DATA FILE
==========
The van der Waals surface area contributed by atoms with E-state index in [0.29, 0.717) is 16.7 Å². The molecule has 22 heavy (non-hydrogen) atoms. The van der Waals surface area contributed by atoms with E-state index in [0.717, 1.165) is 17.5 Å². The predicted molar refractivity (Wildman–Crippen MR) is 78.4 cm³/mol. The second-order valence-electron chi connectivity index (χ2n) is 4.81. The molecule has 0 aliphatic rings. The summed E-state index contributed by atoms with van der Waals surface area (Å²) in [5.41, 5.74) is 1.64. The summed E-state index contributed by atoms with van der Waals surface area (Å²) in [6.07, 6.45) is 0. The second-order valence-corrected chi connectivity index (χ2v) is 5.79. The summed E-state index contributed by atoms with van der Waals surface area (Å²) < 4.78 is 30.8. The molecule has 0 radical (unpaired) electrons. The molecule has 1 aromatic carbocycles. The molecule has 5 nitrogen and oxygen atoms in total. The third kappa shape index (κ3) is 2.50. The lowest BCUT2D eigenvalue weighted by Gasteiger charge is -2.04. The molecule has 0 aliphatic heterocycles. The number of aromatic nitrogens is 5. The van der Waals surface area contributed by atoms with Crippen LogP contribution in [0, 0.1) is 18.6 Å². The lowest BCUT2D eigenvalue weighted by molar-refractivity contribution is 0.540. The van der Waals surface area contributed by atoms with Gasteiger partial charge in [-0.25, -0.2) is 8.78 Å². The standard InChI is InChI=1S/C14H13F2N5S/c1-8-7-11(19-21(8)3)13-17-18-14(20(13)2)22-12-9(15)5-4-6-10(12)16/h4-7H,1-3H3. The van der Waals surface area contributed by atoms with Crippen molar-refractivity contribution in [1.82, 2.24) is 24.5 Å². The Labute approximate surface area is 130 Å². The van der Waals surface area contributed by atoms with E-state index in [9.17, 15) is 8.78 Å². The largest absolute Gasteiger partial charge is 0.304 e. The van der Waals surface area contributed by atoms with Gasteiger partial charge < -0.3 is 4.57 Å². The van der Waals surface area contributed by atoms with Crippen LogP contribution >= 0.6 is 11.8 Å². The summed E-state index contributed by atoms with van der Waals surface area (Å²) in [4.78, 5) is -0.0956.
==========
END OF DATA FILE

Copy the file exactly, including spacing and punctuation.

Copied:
The van der Waals surface area contributed by atoms with E-state index in [0.29, 0.717) is 16.7 Å². The molecule has 22 heavy (non-hydrogen) atoms. The van der Waals surface area contributed by atoms with E-state index in [0.717, 1.165) is 17.5 Å². The predicted molar refractivity (Wildman–Crippen MR) is 78.4 cm³/mol. The second-order valence-electron chi connectivity index (χ2n) is 4.81. The molecule has 0 aliphatic rings. The summed E-state index contributed by atoms with van der Waals surface area (Å²) in [5.41, 5.74) is 1.64. The summed E-state index contributed by atoms with van der Waals surface area (Å²) in [6.07, 6.45) is 0. The second-order valence-corrected chi connectivity index (χ2v) is 5.79. The summed E-state index contributed by atoms with van der Waals surface area (Å²) < 4.78 is 30.8. The molecule has 0 radical (unpaired) electrons. The molecule has 1 aromatic carbocycles. The molecule has 5 nitrogen and oxygen atoms in total. The third kappa shape index (κ3) is 2.50. The lowest BCUT2D eigenvalue weighted by Gasteiger charge is -2.04. The molecule has 0 aliphatic heterocycles. The number of aromatic nitrogens is 5. The van der Waals surface area contributed by atoms with Crippen LogP contribution in [0, 0.1) is 18.6 Å². The lowest BCUT2D eigenvalue weighted by molar-refractivity contribution is 0.540. The van der Waals surface area contributed by atoms with Gasteiger partial charge in [-0.25, -0.2) is 8.78 Å². The standard InChI is InChI=1S/C14H13F2N5S/c1-8-7-11(19-21(8)3)13-17-18-14(20(13)2)22-12-9(15)5-4-6-10(12)16/h4-7H,1-3H3. The van der Waals surface area contributed by atoms with Crippen molar-refractivity contribution in [1.82, 2.24) is 24.5 Å². The Labute approximate surface area is 130 Å². The van der Waals surface area contributed by atoms with E-state index in [9.17, 15) is 8.78 Å². The largest absolute Gasteiger partial charge is 0.304 e. The van der Waals surface area contributed by atoms with Gasteiger partial charge < -0.3 is 4.57 Å². The van der Waals surface area contributed by atoms with Crippen LogP contribution >= 0.6 is 11.8 Å². The summed E-state index contributed by atoms with van der Waals surface area (Å²) in [4.78, 5) is -0.0956.